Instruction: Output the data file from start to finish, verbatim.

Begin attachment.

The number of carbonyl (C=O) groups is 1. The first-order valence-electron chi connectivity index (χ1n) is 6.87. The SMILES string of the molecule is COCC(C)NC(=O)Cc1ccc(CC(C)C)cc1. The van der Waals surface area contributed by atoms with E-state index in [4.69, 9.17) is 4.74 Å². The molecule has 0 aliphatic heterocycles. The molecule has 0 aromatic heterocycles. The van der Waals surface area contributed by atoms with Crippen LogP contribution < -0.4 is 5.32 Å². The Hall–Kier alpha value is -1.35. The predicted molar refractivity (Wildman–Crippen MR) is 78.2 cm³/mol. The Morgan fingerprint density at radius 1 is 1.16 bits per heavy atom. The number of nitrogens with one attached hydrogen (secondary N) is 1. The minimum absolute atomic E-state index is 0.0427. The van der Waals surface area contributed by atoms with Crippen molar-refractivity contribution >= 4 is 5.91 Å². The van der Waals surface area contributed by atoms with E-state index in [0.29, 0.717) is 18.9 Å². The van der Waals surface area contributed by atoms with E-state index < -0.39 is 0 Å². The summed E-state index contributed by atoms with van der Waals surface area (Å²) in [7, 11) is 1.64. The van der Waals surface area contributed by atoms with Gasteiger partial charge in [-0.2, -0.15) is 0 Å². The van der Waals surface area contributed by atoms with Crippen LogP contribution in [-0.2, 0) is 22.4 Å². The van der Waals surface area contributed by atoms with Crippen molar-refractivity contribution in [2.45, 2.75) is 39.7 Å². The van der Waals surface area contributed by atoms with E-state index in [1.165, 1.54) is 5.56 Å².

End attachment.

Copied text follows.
The number of carbonyl (C=O) groups is 1. The first-order valence-electron chi connectivity index (χ1n) is 6.87. The SMILES string of the molecule is COCC(C)NC(=O)Cc1ccc(CC(C)C)cc1. The van der Waals surface area contributed by atoms with E-state index in [4.69, 9.17) is 4.74 Å². The molecule has 0 aliphatic heterocycles. The molecule has 0 aromatic heterocycles. The van der Waals surface area contributed by atoms with Crippen LogP contribution < -0.4 is 5.32 Å². The Hall–Kier alpha value is -1.35. The predicted molar refractivity (Wildman–Crippen MR) is 78.2 cm³/mol. The Morgan fingerprint density at radius 1 is 1.16 bits per heavy atom. The number of nitrogens with one attached hydrogen (secondary N) is 1. The minimum absolute atomic E-state index is 0.0427. The van der Waals surface area contributed by atoms with Crippen molar-refractivity contribution >= 4 is 5.91 Å². The van der Waals surface area contributed by atoms with E-state index in [0.29, 0.717) is 18.9 Å². The van der Waals surface area contributed by atoms with E-state index < -0.39 is 0 Å². The summed E-state index contributed by atoms with van der Waals surface area (Å²) in [7, 11) is 1.64. The van der Waals surface area contributed by atoms with Gasteiger partial charge in [-0.2, -0.15) is 0 Å². The van der Waals surface area contributed by atoms with Crippen LogP contribution in [-0.2, 0) is 22.4 Å². The van der Waals surface area contributed by atoms with Crippen molar-refractivity contribution in [2.45, 2.75) is 39.7 Å². The van der Waals surface area contributed by atoms with E-state index in [1.165, 1.54) is 5.56 Å².